The Shadow University: The Betrayal of Liberty on America's Campusesby Alan Charles Kors, Harvey Silverglate, Harvey Silvergate
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Universities once believed themselves to be sacred enclaves, where students and professors could debate the issues of the day and arrive at a better understanding of the human condition. Today, sadly, this ideal of the university is being quietly betrayed from within. Universities still set themselves apart from American society, but now they do so by enforcing their own politically correct worldview through censorship, double standards, and a judicial system without due process. Faculty and students who threaten the prevailing norms may be forced to undergo "thought reform." In a surreptitious aboutface, universities have become the enemy of a free society, and the time has come to hold these institutions to account.
The Shadow University is a stinging indictment of the covert system of justice on college campuses, exposing the widespread reliance on kangaroo courts and arbitrary punishment to coerce students and faculty into conformity. Alan Charles Kors and Harvey A. Silverglate, staunch civil libertarians and active defenders of free inquiry on campus, lay bare the totalitarian mindset that undergirds speech codes, conduct codes, and "campus life" bureaucracies, through which a cadre of deans and counselors indoctrinate students and faculty in an ideology that favors group rights over individual rights, sacrificing free speech and academic freedom to spare the sensitivities of currently favored groups.
From Maine to California, at public and private universities alike, liberty and fairness are the first casualties as teachers and students find themselves in the dock, presumed guilty until proven innocent and often forbidden to cross-examine their accusers. Kors and Silverglate introduce us to many of those who have firsthand experience of the shadow university, including:
- The student at the center of the 1993 "Water Buffalo" case at the University of Pennsylvania, who was brought up on charges of racial harassment after calling a group of rowdy students "water buffalo" -- even though the term has no racial connotations.
- The Catholic residence adviser who was fired for refusing, on grounds of religious conscience, to wear a symbol of gay and lesbian causes.
- The professor who was investigated for sexual harassment when he disagreed with campus feminists about curriculum issues.
- The student who was punished for laughing at a statement deemed offensive to others and who was ordered to undergo "sensitivity training" as a result.
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Americans think a great deal about colleges and universities, but they do not examine them very closely. Every spring, most of the nation's high school seniors choose a place for what well might be the most important four years of their lives. They and their parents pore over catalogs, read guidebooks, visit campuses, talk with school counselors, and share advice and impressions with relatives, friends, and neighbors, many of whom knew these institutions decades ago. For most high school seniors, the prospect of attending college, whatever its apprehensions, inspires real enthusiasm. A new world -- freer, more interesting, more respectful of their emerging individuality and adulthood -- awaits them.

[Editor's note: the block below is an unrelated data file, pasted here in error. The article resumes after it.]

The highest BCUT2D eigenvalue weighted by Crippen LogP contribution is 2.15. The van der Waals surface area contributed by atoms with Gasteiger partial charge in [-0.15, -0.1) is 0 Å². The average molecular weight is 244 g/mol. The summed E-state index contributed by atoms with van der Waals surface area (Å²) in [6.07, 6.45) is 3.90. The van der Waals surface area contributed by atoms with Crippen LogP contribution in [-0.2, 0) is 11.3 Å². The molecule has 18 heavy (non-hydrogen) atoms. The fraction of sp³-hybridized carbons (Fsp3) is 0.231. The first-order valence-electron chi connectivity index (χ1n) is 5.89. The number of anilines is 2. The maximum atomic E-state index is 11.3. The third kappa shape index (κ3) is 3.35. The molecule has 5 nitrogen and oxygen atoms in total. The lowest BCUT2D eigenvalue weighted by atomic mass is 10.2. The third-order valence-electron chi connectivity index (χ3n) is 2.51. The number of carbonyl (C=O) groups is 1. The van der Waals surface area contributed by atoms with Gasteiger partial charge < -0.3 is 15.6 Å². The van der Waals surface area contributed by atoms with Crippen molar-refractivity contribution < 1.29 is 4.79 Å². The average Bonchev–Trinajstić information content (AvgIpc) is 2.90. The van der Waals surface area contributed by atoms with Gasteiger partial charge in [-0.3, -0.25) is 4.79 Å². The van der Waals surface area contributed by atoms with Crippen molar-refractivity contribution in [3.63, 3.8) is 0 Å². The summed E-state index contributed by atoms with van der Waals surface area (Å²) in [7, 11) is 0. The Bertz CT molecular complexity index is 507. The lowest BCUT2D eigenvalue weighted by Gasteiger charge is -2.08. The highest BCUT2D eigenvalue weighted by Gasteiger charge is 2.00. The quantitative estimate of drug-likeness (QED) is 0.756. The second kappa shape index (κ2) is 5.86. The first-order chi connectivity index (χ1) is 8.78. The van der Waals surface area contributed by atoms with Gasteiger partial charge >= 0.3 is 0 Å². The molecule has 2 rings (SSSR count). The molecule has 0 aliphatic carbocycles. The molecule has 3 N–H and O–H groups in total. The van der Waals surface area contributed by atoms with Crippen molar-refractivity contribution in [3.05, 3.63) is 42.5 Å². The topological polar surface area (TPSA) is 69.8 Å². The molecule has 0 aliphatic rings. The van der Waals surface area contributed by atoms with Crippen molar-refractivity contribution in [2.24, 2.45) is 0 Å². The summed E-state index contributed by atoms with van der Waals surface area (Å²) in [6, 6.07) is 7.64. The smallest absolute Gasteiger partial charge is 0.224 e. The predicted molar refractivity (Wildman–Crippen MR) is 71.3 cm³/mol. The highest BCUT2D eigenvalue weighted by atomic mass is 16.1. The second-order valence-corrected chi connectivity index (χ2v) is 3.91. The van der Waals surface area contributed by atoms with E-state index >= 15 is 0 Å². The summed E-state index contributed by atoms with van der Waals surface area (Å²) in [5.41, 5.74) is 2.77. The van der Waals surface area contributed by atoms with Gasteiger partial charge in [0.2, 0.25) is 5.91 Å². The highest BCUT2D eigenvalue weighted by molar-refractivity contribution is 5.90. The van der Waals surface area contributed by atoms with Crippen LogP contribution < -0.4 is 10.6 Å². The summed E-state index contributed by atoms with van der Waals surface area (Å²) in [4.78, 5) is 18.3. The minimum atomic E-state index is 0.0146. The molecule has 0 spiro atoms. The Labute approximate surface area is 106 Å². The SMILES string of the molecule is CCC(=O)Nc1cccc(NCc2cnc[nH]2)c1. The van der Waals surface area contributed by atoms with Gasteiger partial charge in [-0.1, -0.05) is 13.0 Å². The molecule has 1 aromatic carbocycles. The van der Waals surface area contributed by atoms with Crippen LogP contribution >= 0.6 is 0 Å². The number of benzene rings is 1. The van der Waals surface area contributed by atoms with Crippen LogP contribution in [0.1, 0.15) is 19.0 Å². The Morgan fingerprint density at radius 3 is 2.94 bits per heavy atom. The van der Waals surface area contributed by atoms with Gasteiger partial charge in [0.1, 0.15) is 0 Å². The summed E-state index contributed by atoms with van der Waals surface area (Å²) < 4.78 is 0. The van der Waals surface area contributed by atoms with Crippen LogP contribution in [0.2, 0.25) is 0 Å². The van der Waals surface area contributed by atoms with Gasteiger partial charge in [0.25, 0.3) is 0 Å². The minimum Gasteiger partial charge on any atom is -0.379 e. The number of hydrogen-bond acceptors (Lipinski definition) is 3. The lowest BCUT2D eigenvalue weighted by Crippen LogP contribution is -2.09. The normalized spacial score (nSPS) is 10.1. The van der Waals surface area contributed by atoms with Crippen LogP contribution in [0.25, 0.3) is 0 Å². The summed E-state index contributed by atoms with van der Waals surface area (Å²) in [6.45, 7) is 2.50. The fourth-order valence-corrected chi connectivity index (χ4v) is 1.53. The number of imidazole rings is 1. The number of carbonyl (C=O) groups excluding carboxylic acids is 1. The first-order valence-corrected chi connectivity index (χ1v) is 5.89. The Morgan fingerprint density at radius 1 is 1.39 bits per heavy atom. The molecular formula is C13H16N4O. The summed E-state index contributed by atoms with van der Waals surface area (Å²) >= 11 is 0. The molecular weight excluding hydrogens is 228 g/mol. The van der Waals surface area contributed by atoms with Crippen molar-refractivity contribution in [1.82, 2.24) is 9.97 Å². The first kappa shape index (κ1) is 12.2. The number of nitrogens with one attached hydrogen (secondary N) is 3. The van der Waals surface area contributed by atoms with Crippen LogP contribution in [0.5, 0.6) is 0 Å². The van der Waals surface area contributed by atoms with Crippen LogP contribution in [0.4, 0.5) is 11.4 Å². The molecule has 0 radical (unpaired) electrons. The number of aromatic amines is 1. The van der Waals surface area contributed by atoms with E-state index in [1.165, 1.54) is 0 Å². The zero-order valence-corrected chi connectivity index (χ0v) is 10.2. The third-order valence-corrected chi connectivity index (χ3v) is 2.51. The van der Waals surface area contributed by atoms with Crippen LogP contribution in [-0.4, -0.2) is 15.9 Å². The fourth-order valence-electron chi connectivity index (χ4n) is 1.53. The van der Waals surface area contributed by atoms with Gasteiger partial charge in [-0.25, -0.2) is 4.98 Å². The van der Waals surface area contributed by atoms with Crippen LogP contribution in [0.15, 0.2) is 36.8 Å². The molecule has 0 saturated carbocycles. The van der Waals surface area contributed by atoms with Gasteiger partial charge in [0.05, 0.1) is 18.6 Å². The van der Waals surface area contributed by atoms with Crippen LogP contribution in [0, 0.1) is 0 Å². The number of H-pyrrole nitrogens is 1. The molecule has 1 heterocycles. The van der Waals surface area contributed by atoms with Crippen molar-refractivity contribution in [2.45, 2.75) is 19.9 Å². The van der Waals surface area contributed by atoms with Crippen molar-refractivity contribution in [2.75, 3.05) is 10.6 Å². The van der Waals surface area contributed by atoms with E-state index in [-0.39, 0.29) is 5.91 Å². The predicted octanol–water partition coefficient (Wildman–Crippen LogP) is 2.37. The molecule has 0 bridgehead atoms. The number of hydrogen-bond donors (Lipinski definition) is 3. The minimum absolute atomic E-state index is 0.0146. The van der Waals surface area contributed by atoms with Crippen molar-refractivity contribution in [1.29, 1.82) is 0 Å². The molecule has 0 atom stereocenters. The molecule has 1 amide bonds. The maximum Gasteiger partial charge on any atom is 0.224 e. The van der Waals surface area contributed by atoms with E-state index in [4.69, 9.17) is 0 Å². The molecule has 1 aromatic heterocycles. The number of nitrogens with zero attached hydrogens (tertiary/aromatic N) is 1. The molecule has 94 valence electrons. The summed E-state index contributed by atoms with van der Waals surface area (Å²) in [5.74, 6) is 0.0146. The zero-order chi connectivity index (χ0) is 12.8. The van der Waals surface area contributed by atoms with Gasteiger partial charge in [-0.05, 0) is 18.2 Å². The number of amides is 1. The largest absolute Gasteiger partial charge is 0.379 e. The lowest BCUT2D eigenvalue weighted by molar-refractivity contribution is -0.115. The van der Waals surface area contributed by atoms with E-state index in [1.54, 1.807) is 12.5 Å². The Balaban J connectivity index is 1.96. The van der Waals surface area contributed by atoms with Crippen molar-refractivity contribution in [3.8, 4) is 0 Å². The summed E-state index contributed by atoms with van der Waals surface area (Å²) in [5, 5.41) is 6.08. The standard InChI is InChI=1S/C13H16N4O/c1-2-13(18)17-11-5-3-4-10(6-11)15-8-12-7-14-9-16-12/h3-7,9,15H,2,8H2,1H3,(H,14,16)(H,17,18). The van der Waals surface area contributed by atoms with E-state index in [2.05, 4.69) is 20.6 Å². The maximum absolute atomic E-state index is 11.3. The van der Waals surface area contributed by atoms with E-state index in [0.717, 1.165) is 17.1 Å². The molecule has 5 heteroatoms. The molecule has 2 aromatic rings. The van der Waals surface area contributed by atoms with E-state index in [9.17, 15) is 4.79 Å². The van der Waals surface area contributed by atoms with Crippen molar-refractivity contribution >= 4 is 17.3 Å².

Indeed, colleges and universities are singular institutions in American life. Whatever jokes or complaints one hears about professors or tuition, the fact remains that we place most of our sons and daughters in the care of colleges and universities. We charge these institutions with preparing future citizens for participation in the life of a free and productive society. We offer them special status and protection in that task, indeed, a wall of immunity from excessive scrutiny. We pay them handsomely, and, with breathtaking trust, almost never ask for an accounting of what we receive in return.
During the antiwar and social protests of the late '60s and early '70s, institutions of higher education were frequently in the spotlight, less for anything they did than for the demonstrations, culture, and lifestyles of the students who attended them. A generational revolution appeared to touch significant numbers of undergraduates, and, while it lasted, it was a major phenomenon and the stuff of daily news. For most citizens, however, the '60s are long over, and, in their minds, universities have returned to calm and ordinary lives (however "ordinary" one can call places populated by eighteen- to twenty-two-year-olds). Most students of the '60s have gone on to jobs, families, and significant lives in worlds far from the scenes of their undergraduate moments, and they assume that their peers who stayed on at universities have undergone the same evolutions and adaptations.
During the past several years, however, colleges and universities once again have caught the attention of the public at large. People hear about "political correctness," and there is a vague sense that some individuals or groups on campuses may have tried to carry the regulation of others' conduct and speech just a bit too far. A few wonder how the Berkeley Free Speech movement of the '60s ever culminated in restrictions of speech. The wackiest of these tales -- like the 1993 "water buffalo affair" at the University of Pennsylvania -- have received a brief flurry of remarkable media attention, but then were soon forgotten.